Are you wondering why the. NET 2.0 project was created above? Can we still use the advanced features in C #3.0? The answer is yes. If we use Visual Studio 2008 or 2010. NET 2.0 code, VS will also use the C #3.0 compiler, because we all know that C #3.0 only requires a little support for the framework and class library (Extension Method ). You can even use some features of C #4.0, such as the default values of parameters and named parameters. Unfortunately, you cannot use the dynamic nature of C #4.0, because it requires DLR and Microsoft. CSharp. dll, and involves a large amount of dynamic code generation. I have no confidence or willingness to do so. If you are interested, try again.

The reason why I use. NET 2.0 here is that I want to minimize the dependency on the system assembly and try to use the dll provided by MonoTouch. For example, in addition to mscorlib, all the Assemblies have nothing to do with the. NET Framework installed on Windows. This ensures that the code we write can be compatible with MonoTouch.

Now let's start writing code. You can open Main. cs in VS and add the following code to the FinishedLaunching method of AppDelegate to make it:

  1. public 
  3. override 
  5. bool FinishedLaunching(UIApplication app, NSDictionary options){ 
  7. int i = 
  9. 0; 
  11. this.ButtonCounter.TouchDown += 
  13. delegate 
  16. this.ButtonCounter.SetTitle((++i).ToString(), UIControlState.Normal); 
  18. }; 
  20. window.MakeKeyAndVisible(); 
  22. return 
  24. true;} 

The FinishedLaunching method is called when the program starts. In this case, we add a TouchDown event (similar to Click) to the ButtonCounter to add a handler. The anonymous function feature in C # is used here, and the external variable I is captured. Each time you click the button, I is added and displayed on the button. Here, we use. NET to add event processing in a common way. In fact, you can also define an Action in Interface Builder and associate it with the TouchDown event of the Button. This Action is represented as a Partial Method. You can complete its implementation in the code.

After saving the code, you can return to MonoDevelop. To be able to run in the iPhone simulator, You need to modify a parameter. Right-click the iPhone App. UI, open the Options dialog box, select the Build-iPhone Build category on the left, and set the SDK version on the right to 4.0, as shown below:

Click OK to save and close the dialog box. You can choose Run-Run from the menu, or directly use the shortcut key Command (Win key) + Alt + Enter to compile the project and open the simulator execution program. You can select iPhone 4 or iPhone 4 in Hardware-Device. The running effect is as follows:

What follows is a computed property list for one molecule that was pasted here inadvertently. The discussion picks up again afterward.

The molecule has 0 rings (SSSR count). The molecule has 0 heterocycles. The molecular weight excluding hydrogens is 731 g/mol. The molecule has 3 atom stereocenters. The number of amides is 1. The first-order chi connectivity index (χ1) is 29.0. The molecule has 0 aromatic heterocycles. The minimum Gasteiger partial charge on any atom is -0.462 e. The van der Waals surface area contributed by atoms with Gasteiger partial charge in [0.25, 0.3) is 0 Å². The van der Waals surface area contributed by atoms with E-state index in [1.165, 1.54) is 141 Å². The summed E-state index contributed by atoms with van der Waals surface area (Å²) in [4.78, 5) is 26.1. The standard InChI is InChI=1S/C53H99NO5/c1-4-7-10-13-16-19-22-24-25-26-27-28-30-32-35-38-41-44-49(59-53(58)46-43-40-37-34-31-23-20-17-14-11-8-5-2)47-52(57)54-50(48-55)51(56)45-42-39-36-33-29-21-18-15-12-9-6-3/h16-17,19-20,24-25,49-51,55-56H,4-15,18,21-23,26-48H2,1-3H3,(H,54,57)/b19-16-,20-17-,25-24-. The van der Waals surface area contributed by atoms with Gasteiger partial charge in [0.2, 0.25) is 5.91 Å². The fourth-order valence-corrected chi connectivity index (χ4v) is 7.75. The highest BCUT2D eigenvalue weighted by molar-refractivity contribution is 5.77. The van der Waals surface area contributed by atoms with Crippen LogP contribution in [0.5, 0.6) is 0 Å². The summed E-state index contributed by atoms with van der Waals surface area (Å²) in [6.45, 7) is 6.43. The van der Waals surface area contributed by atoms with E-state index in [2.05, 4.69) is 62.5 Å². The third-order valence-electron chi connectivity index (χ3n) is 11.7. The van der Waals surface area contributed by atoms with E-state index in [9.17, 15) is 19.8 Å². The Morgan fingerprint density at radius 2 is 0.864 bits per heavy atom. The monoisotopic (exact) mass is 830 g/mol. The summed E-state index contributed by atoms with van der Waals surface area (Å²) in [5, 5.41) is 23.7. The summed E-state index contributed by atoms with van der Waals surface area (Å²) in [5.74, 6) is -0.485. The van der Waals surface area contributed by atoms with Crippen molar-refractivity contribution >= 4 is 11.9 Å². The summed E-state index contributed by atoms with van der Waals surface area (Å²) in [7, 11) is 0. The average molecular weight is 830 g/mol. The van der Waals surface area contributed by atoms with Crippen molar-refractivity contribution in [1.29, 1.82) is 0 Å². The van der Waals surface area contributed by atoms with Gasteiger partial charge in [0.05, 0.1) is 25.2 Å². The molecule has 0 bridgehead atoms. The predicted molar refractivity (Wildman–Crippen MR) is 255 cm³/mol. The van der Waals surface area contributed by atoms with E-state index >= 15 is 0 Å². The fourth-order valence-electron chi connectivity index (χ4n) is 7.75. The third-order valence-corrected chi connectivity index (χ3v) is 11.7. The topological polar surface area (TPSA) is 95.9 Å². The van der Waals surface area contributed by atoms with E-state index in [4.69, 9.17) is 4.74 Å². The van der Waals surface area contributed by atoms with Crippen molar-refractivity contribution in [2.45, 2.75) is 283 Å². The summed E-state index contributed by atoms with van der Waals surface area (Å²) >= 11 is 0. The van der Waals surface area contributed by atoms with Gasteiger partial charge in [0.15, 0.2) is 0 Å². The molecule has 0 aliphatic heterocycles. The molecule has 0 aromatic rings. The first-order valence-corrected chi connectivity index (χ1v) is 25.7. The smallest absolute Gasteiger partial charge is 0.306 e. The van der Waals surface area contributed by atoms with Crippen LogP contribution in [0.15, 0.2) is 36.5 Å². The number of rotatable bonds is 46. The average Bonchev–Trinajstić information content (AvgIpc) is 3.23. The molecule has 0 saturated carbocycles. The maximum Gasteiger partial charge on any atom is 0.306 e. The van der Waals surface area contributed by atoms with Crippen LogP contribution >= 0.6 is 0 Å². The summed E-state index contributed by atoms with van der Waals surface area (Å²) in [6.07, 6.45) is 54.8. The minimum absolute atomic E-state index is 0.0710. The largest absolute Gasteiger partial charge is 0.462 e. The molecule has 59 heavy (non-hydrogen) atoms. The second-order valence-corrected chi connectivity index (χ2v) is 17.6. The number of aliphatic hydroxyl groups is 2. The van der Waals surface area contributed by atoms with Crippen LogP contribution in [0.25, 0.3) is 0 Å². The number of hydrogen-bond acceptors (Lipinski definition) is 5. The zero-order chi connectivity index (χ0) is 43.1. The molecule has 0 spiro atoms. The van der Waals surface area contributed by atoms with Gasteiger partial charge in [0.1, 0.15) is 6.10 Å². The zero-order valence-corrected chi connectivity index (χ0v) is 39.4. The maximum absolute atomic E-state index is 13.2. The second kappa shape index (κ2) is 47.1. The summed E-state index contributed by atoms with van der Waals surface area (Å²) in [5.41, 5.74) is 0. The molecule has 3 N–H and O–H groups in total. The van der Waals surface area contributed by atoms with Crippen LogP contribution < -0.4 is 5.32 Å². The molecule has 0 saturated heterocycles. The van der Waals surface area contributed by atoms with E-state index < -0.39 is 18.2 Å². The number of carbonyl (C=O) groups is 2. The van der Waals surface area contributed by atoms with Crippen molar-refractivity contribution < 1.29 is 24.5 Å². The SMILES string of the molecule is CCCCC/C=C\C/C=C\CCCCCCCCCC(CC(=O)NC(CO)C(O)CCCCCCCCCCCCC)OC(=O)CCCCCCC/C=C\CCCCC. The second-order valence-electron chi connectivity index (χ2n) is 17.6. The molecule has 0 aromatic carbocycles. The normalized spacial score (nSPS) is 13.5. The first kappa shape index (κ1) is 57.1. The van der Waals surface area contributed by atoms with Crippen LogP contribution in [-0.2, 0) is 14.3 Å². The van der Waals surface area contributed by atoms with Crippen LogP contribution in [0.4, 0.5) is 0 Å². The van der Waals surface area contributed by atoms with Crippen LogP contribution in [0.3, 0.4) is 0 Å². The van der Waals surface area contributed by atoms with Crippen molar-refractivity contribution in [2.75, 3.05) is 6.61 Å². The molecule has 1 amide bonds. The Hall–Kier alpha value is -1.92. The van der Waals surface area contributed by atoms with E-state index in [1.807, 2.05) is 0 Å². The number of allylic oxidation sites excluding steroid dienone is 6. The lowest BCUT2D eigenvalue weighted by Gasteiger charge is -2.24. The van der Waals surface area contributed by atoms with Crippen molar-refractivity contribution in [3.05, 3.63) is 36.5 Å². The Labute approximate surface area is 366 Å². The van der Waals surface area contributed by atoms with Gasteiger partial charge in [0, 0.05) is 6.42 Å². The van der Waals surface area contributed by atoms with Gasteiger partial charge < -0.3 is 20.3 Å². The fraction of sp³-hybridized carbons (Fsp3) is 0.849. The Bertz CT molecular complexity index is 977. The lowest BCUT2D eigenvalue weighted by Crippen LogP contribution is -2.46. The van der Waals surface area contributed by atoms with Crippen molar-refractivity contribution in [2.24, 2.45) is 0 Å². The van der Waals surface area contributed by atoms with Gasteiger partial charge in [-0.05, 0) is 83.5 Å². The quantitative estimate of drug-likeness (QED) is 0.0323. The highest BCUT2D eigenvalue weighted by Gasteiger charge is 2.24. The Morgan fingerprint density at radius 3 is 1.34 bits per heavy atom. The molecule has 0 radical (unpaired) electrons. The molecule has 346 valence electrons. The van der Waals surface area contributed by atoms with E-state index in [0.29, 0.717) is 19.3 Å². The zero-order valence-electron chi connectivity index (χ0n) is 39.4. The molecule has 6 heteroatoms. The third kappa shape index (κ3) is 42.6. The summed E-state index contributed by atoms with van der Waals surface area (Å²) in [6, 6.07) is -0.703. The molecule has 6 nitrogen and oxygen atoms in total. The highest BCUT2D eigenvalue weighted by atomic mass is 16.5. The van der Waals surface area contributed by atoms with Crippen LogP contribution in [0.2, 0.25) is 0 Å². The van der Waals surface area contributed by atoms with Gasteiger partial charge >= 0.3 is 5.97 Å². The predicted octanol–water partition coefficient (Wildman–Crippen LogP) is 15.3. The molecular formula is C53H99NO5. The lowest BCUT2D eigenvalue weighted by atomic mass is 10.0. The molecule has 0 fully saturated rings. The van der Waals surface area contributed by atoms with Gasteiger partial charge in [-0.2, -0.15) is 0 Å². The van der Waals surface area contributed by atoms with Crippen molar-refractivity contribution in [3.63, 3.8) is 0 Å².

Click the button to view the effect.

Unit Testing and others

To Debug the code, you only need to set the endpoint in MonoDevelop and select Run-Debug from the menu, or directly use the shortcut key Command + Enter to Debug the simulator. But what if it is a unit test? This is not a problem. MonoDevelop comes with a NUnit project. You can create such a unit test project, delete its default reference, and replace it with the Assembly provided by MonoTouch SDK, you can also develop unit test code in Visual Studio, but the debugging must be performed in MonoDevelop, because MonoTouch provides Mono implementation in Mac, in Windows, they only provide the necessary metadata for Visual Studio, so that we can enjoy the convenience of smart prompts and so on. It is impossible to run in Windows.

However, in fact, we can also define projects in Visual Studio.. NET Framework 3.5 project, and directly use. NET, for the additional assembly in MonoTouch, such as System. json. dll. NET 3.5 can be re-built by yourself (source code can be used. NET Reflector to obtain or use the open source code on Mono ). The advantage of this is that we can debug and test all MonoTouch-independent code in Visual Studio. Therefore, we can stay in the familiar and powerful environment as much as possible in the code development stage, which is of great help to the development efficiency.

This method also has disadvantages, for example, although the class library provided by MonoTouch and. NET 3.5 compatibility, but in fact I cannot guarantee this, so in. NET 3.5 can be compiled through the Code, or may not be able to compile and execute in MonoTouch. In addition, this method also prevents you from using the Mono program to centralize the extension of. NET (mainly the class library under the Mono namespace ). However, these two theoretical problems have not caused me any problems so far, and I have returned to Mac and MonoDevelop only when I need to view the running effect of the simulator.

Some friends may be familiar with System. Json because it also appears in Silverlight development. You are right. In fact, the version number of the Assembly in MonoTouch is the same as that in Silverlight, both and even strong signatures are consistent. Unfortunately, the class library in Silverlight is a subset of. NET 3.5. For example, all synchronous I/O operations are excluded, so it is difficult for us to use Silverlight to develop MonoTouch programs. Of course, with Silverlight, it is also helpful for us to develop MonoTouch. This will be discussed later.

Finally, you should have realized that we need to directly synchronize the VS project file with the MonoDevelop project file, which includes Assembly reference and code file. If you think manual editing is troublesome, write a small program for automatic synchronization-no? So don't start with MonoTouch. Start with the basics of programming.